11. gadgetrants

    gadgetrants Senior Member

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    Wow, I'm suddenly feeling so nostalgic for the days of the OG Droid. I think the thing I miss most about being a D1 owner was how HUUGE the new community was, how fast it grew, and how incredibly helpful everyone was. I was really attracted to this forum because it was (and is) such a great place to learn about the Android ecosystem. I kind of sadly agree with CK though -- I have a friend who keeps saying that "cellphones have nearly plateaued in terms of hardware" and I wonder if he's right. Nowadays the difference between a quad-core CPU and an octo-core is nothing like the step from single to dual-core. Two GB of RAM is a gazillian times more than the 256MB we had on the D1, but how much more performance does it provide over 1GB? For me the greatest drawback of moving on to another carrier and another phone -- especially if my next phone needs minimal tweaking -- is that a resource like droidforums.net will be a little less essential. :frown:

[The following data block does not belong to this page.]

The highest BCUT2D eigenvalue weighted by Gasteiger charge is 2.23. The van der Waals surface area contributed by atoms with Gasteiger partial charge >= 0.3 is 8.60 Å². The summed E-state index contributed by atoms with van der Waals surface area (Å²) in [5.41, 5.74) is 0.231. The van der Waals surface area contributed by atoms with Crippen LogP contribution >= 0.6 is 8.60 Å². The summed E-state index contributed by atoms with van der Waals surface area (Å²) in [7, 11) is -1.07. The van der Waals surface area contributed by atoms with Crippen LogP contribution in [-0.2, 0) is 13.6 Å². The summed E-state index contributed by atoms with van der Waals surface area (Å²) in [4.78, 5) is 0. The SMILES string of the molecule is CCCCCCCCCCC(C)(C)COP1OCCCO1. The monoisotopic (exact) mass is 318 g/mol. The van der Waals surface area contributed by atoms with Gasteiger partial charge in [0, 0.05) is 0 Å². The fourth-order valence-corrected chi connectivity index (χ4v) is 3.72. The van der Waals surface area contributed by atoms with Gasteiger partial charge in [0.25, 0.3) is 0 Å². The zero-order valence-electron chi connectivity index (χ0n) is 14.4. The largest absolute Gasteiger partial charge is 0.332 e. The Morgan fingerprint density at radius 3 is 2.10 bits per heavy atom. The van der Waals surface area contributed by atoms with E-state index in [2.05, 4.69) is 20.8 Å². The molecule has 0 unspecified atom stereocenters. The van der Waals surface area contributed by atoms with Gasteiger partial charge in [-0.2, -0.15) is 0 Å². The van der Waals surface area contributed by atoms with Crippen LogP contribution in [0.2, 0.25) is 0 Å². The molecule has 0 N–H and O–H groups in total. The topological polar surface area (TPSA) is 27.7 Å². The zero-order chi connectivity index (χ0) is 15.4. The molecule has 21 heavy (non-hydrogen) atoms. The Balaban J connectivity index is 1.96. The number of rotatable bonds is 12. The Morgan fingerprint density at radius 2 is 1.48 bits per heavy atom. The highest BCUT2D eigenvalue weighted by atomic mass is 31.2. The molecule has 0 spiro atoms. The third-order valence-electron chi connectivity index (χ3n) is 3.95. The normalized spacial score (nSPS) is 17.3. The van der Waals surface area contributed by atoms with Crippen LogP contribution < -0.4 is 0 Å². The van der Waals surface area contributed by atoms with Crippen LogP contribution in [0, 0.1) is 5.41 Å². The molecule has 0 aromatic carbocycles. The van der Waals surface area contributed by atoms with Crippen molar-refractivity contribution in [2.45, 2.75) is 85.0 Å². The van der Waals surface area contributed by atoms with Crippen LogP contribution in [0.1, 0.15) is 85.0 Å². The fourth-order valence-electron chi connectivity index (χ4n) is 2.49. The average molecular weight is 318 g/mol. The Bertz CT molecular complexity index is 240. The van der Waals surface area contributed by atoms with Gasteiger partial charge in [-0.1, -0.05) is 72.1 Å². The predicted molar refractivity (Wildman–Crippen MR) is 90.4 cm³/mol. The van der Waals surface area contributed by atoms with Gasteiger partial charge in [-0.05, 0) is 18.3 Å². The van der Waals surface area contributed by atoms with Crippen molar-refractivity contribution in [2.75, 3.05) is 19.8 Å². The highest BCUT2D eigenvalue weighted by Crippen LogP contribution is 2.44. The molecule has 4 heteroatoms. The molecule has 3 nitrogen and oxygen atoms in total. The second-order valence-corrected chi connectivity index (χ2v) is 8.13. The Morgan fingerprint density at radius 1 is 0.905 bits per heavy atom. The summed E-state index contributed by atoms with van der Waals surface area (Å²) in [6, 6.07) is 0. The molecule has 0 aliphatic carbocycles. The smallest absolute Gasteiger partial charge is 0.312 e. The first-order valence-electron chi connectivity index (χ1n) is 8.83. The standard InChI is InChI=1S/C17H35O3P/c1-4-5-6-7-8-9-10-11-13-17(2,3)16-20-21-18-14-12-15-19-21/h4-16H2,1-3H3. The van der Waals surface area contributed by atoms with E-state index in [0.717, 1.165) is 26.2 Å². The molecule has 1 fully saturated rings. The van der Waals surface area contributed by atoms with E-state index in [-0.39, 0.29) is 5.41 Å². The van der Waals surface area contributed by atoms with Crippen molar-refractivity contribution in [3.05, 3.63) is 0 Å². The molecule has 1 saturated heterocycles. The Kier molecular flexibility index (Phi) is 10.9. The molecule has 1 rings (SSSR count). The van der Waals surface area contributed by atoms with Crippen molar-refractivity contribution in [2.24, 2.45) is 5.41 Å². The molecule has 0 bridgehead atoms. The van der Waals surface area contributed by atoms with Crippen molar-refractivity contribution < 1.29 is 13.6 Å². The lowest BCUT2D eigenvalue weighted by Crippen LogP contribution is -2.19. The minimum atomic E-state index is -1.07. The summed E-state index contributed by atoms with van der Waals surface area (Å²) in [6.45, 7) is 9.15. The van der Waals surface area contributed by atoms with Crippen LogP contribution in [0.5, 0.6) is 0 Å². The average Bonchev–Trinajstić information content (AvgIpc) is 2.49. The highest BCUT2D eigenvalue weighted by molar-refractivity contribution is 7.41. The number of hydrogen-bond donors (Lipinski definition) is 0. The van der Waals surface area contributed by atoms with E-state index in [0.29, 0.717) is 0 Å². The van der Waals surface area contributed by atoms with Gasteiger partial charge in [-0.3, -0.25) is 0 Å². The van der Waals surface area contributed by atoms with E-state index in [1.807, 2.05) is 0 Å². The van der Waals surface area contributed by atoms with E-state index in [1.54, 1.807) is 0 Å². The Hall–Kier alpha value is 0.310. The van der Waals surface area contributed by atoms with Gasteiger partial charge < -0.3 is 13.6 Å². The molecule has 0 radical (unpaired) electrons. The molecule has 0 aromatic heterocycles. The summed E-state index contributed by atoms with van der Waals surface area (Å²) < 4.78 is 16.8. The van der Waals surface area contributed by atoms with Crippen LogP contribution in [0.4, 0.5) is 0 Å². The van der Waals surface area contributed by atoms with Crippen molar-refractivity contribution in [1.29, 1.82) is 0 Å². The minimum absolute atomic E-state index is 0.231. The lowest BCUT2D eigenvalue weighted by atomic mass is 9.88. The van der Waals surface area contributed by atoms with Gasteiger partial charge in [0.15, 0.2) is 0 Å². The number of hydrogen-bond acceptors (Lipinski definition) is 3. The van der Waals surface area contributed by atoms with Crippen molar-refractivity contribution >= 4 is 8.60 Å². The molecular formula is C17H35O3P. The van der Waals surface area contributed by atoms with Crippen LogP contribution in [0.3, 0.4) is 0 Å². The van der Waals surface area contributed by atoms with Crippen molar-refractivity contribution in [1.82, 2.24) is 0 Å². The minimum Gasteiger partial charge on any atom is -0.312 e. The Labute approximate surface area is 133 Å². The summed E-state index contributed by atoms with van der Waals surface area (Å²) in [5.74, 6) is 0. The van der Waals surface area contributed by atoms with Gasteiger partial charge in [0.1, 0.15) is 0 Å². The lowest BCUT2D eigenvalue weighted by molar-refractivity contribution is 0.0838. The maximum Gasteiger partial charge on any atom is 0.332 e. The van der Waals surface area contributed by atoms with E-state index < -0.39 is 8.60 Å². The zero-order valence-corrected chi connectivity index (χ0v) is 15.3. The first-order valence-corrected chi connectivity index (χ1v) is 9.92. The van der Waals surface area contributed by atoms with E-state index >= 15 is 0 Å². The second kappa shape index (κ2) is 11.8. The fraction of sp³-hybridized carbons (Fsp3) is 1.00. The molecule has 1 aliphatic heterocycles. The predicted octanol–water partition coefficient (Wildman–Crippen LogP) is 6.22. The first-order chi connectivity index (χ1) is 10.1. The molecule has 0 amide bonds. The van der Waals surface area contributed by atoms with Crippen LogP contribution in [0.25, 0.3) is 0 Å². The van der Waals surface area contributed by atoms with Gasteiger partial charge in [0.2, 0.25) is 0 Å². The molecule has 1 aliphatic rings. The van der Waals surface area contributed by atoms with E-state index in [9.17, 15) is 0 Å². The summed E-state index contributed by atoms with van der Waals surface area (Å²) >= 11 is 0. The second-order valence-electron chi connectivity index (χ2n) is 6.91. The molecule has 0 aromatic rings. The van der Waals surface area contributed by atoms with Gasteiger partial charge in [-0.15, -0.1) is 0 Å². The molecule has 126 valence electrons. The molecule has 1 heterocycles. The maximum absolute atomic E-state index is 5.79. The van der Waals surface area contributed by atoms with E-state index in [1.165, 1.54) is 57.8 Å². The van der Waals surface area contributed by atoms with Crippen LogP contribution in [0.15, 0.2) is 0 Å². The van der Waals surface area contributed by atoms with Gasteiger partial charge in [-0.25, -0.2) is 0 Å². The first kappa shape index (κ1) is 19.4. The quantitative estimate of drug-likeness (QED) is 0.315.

Actually, who am I kidding? I'm a forum junkie and I know it. LOL

    -Matt
     
  12. jroc

    jroc Silver Member

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    Yea...I feel the same way as CK too. At the same time....I ran and unlocked my bootloader...lol. At this point I did it just to have it done. I might not install any ROMs. I like having the recovery for full backups tho. I never bothered to do anything ROM related before this.

    I dont even know if there is enough interest from devs for anything extra to happen as far as ROMs or kernel development. For some reason I dont see the separate kernel installs like when I had my Droid 1.